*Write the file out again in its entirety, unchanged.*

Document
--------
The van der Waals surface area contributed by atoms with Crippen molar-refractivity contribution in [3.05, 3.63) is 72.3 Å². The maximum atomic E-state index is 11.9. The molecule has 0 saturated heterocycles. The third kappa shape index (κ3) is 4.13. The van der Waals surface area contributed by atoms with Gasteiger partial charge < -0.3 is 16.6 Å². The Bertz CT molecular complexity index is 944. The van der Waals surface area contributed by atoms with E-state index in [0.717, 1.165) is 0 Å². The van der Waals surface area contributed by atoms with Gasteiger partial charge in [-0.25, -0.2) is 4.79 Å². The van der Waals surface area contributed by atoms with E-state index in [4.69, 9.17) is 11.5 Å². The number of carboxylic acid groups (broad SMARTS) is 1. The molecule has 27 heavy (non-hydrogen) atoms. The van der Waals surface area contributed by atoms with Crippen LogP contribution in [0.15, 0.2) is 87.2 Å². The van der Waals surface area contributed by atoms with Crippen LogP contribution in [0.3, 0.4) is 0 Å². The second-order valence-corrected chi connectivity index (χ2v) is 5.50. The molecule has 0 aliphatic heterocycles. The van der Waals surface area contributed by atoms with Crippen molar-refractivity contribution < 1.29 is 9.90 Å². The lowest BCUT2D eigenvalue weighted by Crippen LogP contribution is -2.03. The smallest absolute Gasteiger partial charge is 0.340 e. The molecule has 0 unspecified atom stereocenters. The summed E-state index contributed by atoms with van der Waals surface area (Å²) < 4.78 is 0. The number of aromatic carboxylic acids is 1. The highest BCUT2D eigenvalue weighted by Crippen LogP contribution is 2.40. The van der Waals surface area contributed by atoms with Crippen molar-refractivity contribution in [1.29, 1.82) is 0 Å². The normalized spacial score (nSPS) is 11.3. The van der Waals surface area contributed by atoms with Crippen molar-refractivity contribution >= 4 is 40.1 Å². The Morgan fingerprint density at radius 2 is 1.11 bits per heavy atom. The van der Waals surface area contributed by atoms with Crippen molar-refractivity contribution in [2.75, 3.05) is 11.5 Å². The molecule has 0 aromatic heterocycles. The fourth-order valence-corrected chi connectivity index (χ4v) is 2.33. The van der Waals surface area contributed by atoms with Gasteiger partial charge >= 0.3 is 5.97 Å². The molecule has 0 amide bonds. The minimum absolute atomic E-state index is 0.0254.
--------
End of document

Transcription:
The van der Waals surface area contributed by atoms with Crippen molar-refractivity contribution in [3.05, 3.63) is 72.3 Å². The maximum atomic E-state index is 11.9. The molecule has 0 saturated heterocycles. The third kappa shape index (κ3) is 4.13. The van der Waals surface area contributed by atoms with Gasteiger partial charge < -0.3 is 16.6 Å². The Bertz CT molecular complexity index is 944. The van der Waals surface area contributed by atoms with E-state index in [0.717, 1.165) is 0 Å². The van der Waals surface area contributed by atoms with Gasteiger partial charge in [-0.25, -0.2) is 4.79 Å². The van der Waals surface area contributed by atoms with E-state index in [4.69, 9.17) is 11.5 Å². The number of carboxylic acid groups (broad SMARTS) is 1. The molecule has 27 heavy (non-hydrogen) atoms. The van der Waals surface area contributed by atoms with Crippen LogP contribution in [0.15, 0.2) is 87.2 Å². The van der Waals surface area contributed by atoms with Crippen LogP contribution in [0.3, 0.4) is 0 Å². The second-order valence-corrected chi connectivity index (χ2v) is 5.50. The molecule has 0 aliphatic heterocycles. The van der Waals surface area contributed by atoms with Crippen molar-refractivity contribution < 1.29 is 9.90 Å². The lowest BCUT2D eigenvalue weighted by Crippen LogP contribution is -2.03. The smallest absolute Gasteiger partial charge is 0.340 e. The molecule has 0 unspecified atom stereocenters. The summed E-state index contributed by atoms with van der Waals surface area (Å²) < 4.78 is 0. The number of aromatic carboxylic acids is 1. The highest BCUT2D eigenvalue weighted by Crippen LogP contribution is 2.40. The van der Waals surface area contributed by atoms with Crippen molar-refractivity contribution in [1.29, 1.82) is 0 Å². The normalized spacial score (nSPS) is 11.3. The van der Waals surface area contributed by atoms with Crippen molar-refractivity contribution >= 4 is 40.1 Å². The Morgan fingerprint density at radius 2 is 1.11 bits per heavy atom. The van der Waals surface area contributed by atoms with Crippen molar-refractivity contribution in [2.75, 3.05) is 11.5 Å². The molecule has 0 aromatic heterocycles. The fourth-order valence-corrected chi connectivity index (χ4v) is 2.33. The van der Waals surface area contributed by atoms with Gasteiger partial charge >= 0.3 is 5.97 Å². The molecule has 0 amide bonds. The minimum absolute atomic E-state index is 0.0254.